Run Linux applications in Windows – a fantasy or a harsh reality?

The use of Linux or UNIX applications in Windows can be dictated by a mass of reasons – from the banal habit to some programs to the inability to run a separate machine from Linux. Someone wants to use native versions of the software for debugging, and someone hopes that this way you can make users smoothly migrate to a full-fledged distribution.

Before you plant a garden with emulators, it's best to look for ported versions or analogs of your favorite programs. The same GIMP, Audacity, Pidgin and many other utilities have native builds not only for Windows, but also for Mac OS X. To get any specific functionality, it often does not require a full-fledged analog of Linux software. For example, you automatically get used to Tab auto-completion in the bash shell very quickly, and at the command line Windows does not have it. To fix this and other annoying omissions help utility clink.

Standard console utilities, for example from the GNU Coreutils package, have long been sporting on Windows. There are quite old sets of GNUWin II and UnxUtils, as well as constantly updated UWIN (not recommended) and Gnuwin32. For the last one after the installation of the basic installer, you must run the download.bat and install.bat files sequentially, and then copy the gnuwin32 folder at will to any convenient location and run the update-links.bat file from it. After running the last script in the StartMenu subdirectory, there will be links to the launch of the command line with the GNU environment and the documentation for the utilities.

Owners of Windows Vista / 7 in the maximum and corporate versions, as well as server versions of Microsoft OS can not bother at all. For them, a subsystem is available for applications based on UNIX (Subsystem for UNIX-based Applications, SUA) or Microsoft Windows for UNIX (Microsoft Windows Services for UNIX, SFU) services. This set of basic utilities is present directly in the components of the system. Additional sets of programs can be downloaded here. Finally, the last in the list and the first popular solution for launching UNIX programs is Cygwin. This package is easy to install and contains not a small set of applications ported for Windows. It is recommended to use it.

Now you can talk about the strange – the launch of a non-native Windows system KDE. In fact, the KDE on Windows project has existed for many years, and it was simply impossible to use it at first because of regular falls that did not drive the unfortunate system into BSOD. However, the developers did not sit idly by, and in the current reincarnation of the project it can be safely installed – mistakes are quite rare, and those are uncritical. Everything immediately put a meaning, probably not, but some applications may like.

Unfortunately, ported applications do not always behave as they do in their home environment, or they may conflict with other programs. Therefore, the only way out, in addition to installing the "penguin" OS on bare metal, is to emulate Linux. For one-time use, you can apply a shell for QEMU called MobaLiveCD, which without unnecessary gestures will help run LiveCD / USB with various distributions. For permanent use, it's better to install Linux in a virtual machine: in VirtualBox or VMWare Player. Just do not forget to install guest add-ons for more comfortable work. An alternative is to use VDI solutions with the possibility of seamless integration in Windows Linux applications running on a separate host, which can also be virtualized.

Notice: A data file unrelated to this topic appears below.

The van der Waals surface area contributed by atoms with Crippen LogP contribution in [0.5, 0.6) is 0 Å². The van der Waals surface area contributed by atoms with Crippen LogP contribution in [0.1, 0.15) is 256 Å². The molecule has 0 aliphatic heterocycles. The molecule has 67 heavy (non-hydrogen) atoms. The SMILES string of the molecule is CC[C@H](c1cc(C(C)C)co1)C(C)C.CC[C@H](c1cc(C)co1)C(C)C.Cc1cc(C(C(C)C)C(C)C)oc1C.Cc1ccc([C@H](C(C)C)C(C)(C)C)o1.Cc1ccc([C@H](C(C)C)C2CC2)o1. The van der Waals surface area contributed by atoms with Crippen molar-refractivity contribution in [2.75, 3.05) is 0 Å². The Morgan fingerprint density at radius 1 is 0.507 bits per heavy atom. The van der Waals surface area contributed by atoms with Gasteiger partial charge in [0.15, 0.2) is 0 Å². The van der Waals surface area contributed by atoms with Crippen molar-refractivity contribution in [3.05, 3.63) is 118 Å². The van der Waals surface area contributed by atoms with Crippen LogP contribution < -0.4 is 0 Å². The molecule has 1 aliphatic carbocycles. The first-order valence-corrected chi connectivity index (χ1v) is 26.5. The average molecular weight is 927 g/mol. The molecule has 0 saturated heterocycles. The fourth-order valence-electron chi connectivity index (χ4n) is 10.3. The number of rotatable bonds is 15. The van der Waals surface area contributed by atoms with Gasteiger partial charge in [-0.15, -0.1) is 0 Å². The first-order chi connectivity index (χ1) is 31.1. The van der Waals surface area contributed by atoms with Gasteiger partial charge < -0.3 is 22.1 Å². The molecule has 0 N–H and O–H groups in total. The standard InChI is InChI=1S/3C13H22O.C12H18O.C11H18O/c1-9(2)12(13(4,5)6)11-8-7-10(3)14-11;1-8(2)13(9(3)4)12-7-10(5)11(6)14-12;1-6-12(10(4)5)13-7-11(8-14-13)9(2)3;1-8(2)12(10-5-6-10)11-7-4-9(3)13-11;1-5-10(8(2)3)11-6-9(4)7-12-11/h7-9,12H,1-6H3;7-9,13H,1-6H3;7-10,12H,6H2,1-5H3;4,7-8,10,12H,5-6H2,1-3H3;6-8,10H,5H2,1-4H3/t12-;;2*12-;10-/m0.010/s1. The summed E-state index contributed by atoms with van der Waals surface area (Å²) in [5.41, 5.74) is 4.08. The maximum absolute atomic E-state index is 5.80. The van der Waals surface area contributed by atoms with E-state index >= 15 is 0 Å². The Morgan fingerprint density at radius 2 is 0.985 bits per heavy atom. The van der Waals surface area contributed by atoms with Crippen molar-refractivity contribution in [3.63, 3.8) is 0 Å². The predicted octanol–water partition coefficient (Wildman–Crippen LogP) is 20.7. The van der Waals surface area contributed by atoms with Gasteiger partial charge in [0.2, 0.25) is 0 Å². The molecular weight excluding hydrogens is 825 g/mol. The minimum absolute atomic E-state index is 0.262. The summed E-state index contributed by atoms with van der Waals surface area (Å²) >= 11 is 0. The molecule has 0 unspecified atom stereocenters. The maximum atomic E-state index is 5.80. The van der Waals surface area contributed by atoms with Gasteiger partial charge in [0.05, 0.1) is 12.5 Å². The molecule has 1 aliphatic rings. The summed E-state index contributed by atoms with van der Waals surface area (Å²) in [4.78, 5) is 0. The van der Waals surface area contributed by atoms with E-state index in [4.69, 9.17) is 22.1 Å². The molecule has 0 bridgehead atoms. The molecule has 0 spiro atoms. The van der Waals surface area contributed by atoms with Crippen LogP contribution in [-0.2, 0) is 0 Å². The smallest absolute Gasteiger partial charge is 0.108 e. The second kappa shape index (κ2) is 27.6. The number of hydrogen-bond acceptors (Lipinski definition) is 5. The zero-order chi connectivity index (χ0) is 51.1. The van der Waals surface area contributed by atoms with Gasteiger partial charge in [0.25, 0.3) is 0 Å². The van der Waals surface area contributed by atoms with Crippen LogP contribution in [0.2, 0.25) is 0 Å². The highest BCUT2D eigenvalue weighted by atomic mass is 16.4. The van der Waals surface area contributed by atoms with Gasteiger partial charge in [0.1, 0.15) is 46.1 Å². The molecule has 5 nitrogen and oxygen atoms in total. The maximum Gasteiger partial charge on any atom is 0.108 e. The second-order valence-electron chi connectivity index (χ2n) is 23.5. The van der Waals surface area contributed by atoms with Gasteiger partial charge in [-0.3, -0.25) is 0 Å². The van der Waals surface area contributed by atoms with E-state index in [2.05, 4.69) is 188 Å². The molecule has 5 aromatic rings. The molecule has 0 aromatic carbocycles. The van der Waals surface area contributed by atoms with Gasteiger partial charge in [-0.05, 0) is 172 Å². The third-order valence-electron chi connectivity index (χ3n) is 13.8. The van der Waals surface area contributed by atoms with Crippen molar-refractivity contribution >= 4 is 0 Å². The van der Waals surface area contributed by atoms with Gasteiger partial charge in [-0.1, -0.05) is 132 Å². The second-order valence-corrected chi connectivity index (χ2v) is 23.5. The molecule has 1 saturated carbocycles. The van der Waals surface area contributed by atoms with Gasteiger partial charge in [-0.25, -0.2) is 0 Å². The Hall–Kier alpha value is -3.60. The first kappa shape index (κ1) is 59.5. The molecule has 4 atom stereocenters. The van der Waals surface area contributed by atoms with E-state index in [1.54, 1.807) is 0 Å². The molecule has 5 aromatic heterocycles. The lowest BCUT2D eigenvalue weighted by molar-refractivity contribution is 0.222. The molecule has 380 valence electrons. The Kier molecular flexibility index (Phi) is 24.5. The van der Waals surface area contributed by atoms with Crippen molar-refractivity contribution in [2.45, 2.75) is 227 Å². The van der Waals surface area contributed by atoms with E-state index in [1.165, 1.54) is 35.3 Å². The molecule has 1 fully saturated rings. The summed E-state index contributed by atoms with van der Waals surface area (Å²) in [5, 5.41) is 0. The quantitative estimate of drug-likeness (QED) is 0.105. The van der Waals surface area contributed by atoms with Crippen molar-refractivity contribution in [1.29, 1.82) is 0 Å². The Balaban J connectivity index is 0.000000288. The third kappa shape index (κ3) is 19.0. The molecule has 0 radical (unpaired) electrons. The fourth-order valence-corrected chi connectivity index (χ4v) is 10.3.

The best option for running Linux applications is to use the coLinux environment. It, relatively speaking, starts the Linux kernel at the level of the Windows kernel and has access to all hardware resources of the machine, due to which there is practically no loss of performance. At the same time, it maintains full compatibility with Linux-applications, allowing them to run directly. On the basis of coLinux, there are ready-made systems for the quick launch of Portable Ubuntu Remix, Topologilinux (Slackware), SpeedLinux (various distributions) and andLinux (Ubuntu). The only unpleasant limitation of coLinux and all packages based on it is the need to use the 32-bit version of Windows 2k / XP / 2k3 / Vista / 7. As an example, let's take a look at the minimal configuration of Debian Squeeze. First of all, install the latest version of coLinux, refusing to load ready images and installing WinPcap in passing.

Now you need to download the disk image archive from Debian and unpack it to the folder into which coLinux was installed. The size of the rootfs_2gb.img disk can be increased if desired. The file squeeze.conf will have to be edited a little. The minimum changes are to increase the amount of RAM allocated (mem), to allow access to the C: drive via COFS and add the TAP network interface. Note that when using COFS, it is better not to simultaneously access the same files with folders from Linux and Windows.

 kernel = vmlinux
Cobd0 = "rootfs_2gb.img"
Cobd1 = "swap_128mb.img"
Root = / dev / cobd0
Ro
Cofs0 = "C: "
Initrd = initrd.gz
Mem = 512
Eth0 = slirp
Eth1 = tuntap